I can understand that ROT13 is not secure for obvious reasons, but I'm looking for the theoretical answer. Wikipedia says "The algorithm provides no cryptographic security.." What does it mean to ...
10
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1answer
297 views

How would you encrypt-then-MAC when using pen-and-paper and a Caesar cipher?

I'll probably get shot for asking this, but I've got some kids (aged 8-10) in my neighbourhood that I've been showing/teaching the simple pen-and-paper Caesar cipher and they're successfully playing ...
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4answers
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About Cryptography in a Character Language

Suppose I had a message in Chinese (or another non-phonetic language) and I wanted to encipher it. Some of the simplest encryptions in English are substitution ciphers, but such ciphers don't seem ...
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1answer
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Obtaining the key length of a columnar transposition, given a known plaintext word

I'm revising for a cryptography exam at the moment and I'm having some problems with a question. The question looks for the key length of a cipher given that the word "earthquake" appears in the ...
4
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1answer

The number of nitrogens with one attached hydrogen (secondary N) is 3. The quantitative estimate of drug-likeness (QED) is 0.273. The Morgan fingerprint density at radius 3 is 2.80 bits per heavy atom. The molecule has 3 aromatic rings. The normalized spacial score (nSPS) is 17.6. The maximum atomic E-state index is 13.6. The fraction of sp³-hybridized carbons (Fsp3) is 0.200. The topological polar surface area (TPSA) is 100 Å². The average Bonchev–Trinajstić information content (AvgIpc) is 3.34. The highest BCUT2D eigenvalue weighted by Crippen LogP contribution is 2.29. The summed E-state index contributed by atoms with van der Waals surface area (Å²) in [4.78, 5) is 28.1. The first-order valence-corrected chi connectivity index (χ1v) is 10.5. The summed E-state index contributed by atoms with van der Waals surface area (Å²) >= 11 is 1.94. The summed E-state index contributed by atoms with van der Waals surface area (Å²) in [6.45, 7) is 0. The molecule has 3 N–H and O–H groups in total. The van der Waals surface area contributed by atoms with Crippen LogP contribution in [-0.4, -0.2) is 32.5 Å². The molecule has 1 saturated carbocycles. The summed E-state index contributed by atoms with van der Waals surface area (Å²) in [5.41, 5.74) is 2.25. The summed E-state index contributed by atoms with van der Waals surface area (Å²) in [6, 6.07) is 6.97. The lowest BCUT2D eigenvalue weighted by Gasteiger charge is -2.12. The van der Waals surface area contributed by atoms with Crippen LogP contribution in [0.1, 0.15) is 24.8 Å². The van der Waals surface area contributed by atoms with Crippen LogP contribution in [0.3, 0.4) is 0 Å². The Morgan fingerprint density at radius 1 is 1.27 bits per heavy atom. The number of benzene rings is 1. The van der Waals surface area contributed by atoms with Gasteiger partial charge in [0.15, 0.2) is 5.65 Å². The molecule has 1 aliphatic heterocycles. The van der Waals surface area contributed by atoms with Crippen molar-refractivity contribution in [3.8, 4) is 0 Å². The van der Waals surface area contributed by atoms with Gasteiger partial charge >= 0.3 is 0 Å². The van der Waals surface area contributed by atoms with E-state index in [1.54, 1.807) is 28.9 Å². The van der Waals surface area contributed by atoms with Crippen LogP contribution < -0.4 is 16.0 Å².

482 views

Has there been any cryptanalysis of RC4-52?

Several websites ( such as Is there a secure cryptosystem that can be performed mentally? ) briefly mention RC4-52 as a modification of standard RC4. RC4-52 has only with 52 instead of 256 elements ...
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540 views

Is there any quantum resistant pen-and-paper or mind cipher?

I know about VIC and Solitare but as I understand they are not quantum resistant ciphers. Is there any quantum resistant pen-and-paper or mind cipher?
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To decrypt a cipher text encrypted using keyed substitution

I'm looking for decryption of this cipher text which was encrypted using simple substitution using secret key. I have already spend a lot of time on this. However it should not be that tough. So I ...
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2answers
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Benefit of combining classical substitution ciphers with modern cryptography

I know that a simple monoalphabetic substitution cipher is considered extremely weak, on account of linguistic frequency-analysis attacks. However, assume the following: cleartext is encrypted (with ...
2
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1answer
654 views

Why don't homophones hide multiple-letter patterns?

I am reading about mono-alphabetic ciphers, which are prone to letter frequency analysis. To counter this, we can provide multiple substitutions, known has homophones for a single letter e.g. e could ...
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2answers
606 views

How were one-time pads and keys historically generated?

In the 20th century, it was common for various intelligence agencies and military organizations to use ciphering machines and one-time pads. However, no source I've seen ever mentions the process of ...
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4answers
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How can a Vigenère cipher be broken if the message is short?